Chisom Winifred: Being a Broke CEO
Slow and steady still wins the race. If you’re a broke CEO and your parents are giving you hell, ask yourself: do I need to make money now or do I keep at this for as long as it takes?
We’re gradually moving away from the norm and edging toward change. We question a lot of things, feel powerful because we’re armed. We’re armed with the power of social media. One tweet can change your entire life and this is interesting because exploiting the full potential of this power guarantees us a future our parents never had.
We’re also overly inquisitive and more receptive to new ideologies. We’re embracing newer forms of fashion designing, interior designing, cartoonists, animators, and we’ve even redefined comedy. It is also very intriguing that success can just happen in a minute. You can create something right now that a lot of people will love and before you can say jack the whole world is vibing to your tune (mans nuh hot).
But the universe has an interesting management technique in which everything must balance out. Anything with an advantage must have a disadvantage. Because we’re overly creative, someone is always faster and doing better somewhere. When you think you have this fabulous idea, with adequate research, you find that someone is already doing it. But then, the major disadvantage here is that because we’ve seen that success (which we’ve equated to money and fame) can happen in an instant, it has made us impatient and blind to the process and journey to success. No one wants a business idea that will take a while to flourish. We want the money and we want it now.
However, leaving all these aside for a moment, what I’ve found to be common among millennials is the friction being a broke startup CEO introduces to our relationship with our parents. If you’re someone like Maraji who is at the top of her industry, I don’t think your parents would mind much that all you do is sit at home and make funny videos for Instagram. But if you’re still unpopular and no one pays you six figure amounts to make a video, and you somehow still lean on your parents for financial support, and then refuse to pursue a nine to five, I think we can all agree that the relationship with your parents won’t be so smooth. Arguably, this is the case for nine out of every ten millennial. Having an idea or passion that you believe in, but money is scared of your account.
It probably isn’t helping that we now toss around big titles like CEO, executive director and the likes. “Start-up” sounds so posh and befitting, but half of us don’t even know that we need to be small businesses and not start-ups. Let’s digress and study a bit.
According to Silicon Valley entrepreneur Steve Blank, the biggest difference between the two company types is in their top objectives. Small businesses are driven by profitability and stable long-term value, while start-ups are focused on top-end revenue and growth potential. In simpler terms, starting a small business means you’re in for making money ASAP, but a start-up is an innovation, a distinct idea that has the potentiality to grow big enough to change the market over time (Apple inc).
Here’s how to know: what do you want out of your life in five years? Financial freedom or a really great idea with the potential to blow up? This helps you choose between the two business types according to your goal in life.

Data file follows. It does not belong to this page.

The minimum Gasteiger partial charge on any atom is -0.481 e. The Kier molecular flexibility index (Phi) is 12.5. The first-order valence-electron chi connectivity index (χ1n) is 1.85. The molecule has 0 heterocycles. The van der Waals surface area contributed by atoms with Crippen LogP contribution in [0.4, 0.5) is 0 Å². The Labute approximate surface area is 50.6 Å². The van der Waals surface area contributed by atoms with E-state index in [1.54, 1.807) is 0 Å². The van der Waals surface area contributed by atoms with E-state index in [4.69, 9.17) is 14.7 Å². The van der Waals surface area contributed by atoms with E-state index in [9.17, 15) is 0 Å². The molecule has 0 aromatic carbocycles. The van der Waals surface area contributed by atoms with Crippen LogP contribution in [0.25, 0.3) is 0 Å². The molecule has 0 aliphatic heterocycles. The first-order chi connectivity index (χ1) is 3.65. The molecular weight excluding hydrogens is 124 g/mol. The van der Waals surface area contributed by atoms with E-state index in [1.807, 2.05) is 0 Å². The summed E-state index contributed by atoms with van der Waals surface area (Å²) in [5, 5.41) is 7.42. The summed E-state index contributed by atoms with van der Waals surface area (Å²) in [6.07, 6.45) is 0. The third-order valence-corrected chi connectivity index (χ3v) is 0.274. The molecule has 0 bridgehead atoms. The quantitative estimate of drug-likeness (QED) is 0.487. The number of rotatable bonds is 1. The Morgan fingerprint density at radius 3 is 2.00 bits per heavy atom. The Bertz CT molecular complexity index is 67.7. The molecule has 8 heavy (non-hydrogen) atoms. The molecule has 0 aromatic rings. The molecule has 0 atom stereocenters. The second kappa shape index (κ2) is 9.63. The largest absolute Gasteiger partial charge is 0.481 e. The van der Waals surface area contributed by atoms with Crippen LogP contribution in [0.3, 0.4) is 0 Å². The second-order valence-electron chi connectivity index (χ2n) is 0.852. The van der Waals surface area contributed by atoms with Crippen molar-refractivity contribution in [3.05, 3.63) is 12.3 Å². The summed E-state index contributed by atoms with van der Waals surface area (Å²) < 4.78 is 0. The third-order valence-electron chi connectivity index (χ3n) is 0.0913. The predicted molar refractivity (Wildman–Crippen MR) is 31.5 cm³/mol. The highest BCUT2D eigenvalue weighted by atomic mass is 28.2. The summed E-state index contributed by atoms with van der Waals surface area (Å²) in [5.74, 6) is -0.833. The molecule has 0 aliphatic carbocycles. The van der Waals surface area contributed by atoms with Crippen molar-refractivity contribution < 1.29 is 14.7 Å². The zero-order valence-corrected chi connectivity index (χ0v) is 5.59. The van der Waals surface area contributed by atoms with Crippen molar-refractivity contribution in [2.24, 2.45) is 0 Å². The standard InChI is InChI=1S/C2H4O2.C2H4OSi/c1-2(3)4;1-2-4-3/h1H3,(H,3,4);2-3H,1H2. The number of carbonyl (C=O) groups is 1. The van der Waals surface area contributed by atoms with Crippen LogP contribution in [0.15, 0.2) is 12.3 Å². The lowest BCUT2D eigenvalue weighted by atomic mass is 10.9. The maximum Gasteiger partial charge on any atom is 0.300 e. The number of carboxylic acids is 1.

We all want to make money now and live that easy life of being financially free and providing for the parents. But here’s a fun fact: Financial experts say that about eighty percent of small and medium enterprises (SMEs) in Nigeria fail within the first five years of their existence, due to lack of experience and other wrong business practices. Let’s face it, Nigeria isn’t exactly an easy place to do business.
We often learn this too late, the effort required to turn an idea, product or service into a groundbreaking and lasting success is nothing short of herculean. There is a huge difference between the idea and the business of the idea. The steps involved are, of course, numerous and complex: refining the concept, defining the market, creating the business plan, conducting the market research, selling the plan to investors, lining up vendors, partners, and suppliers. We get really pumped reading and listening to motivational speeches and tapes but this in no way eliminates the work that needs to be done. Excitement does not sustain a business.
What then is the cure for a broke CEO?
To be clear, there is nothing wrong with starting your entrepreneurial or start-up career with a small business. Building a solid financial base will help create a longer personal financial runway for future start-up ventures, while also eliminating being a broke CEO in your father’s house. Also, establishing a successful small business can build credibility and networks through the business community, which will be hugely valuable when launching a startup that requires outside and huge investments.
Our youthfulness and creativity has cut us open to a lot of pressure. Pressure to make money as soon as possible, pressure from parents, pressure from social media, seeing this one and that one celebrating yet another milestone with a photoshoot and long caption. Pressure gradually builds up to anxiety, self doubt, inferiority complex and even depression.
We all just need to be patient. We need to exit this self imposed pressure and anxiety of trying to be a multi-millionaires in three years. This happens for some people, but not everyone, and the one person we’re truly in competition with is ourselves. Slow and steady still wins the race. If you’re a broke CEO and your parents are giving you hell, ask yourself: do I need to make money now or do I keep at this for as long as it takes?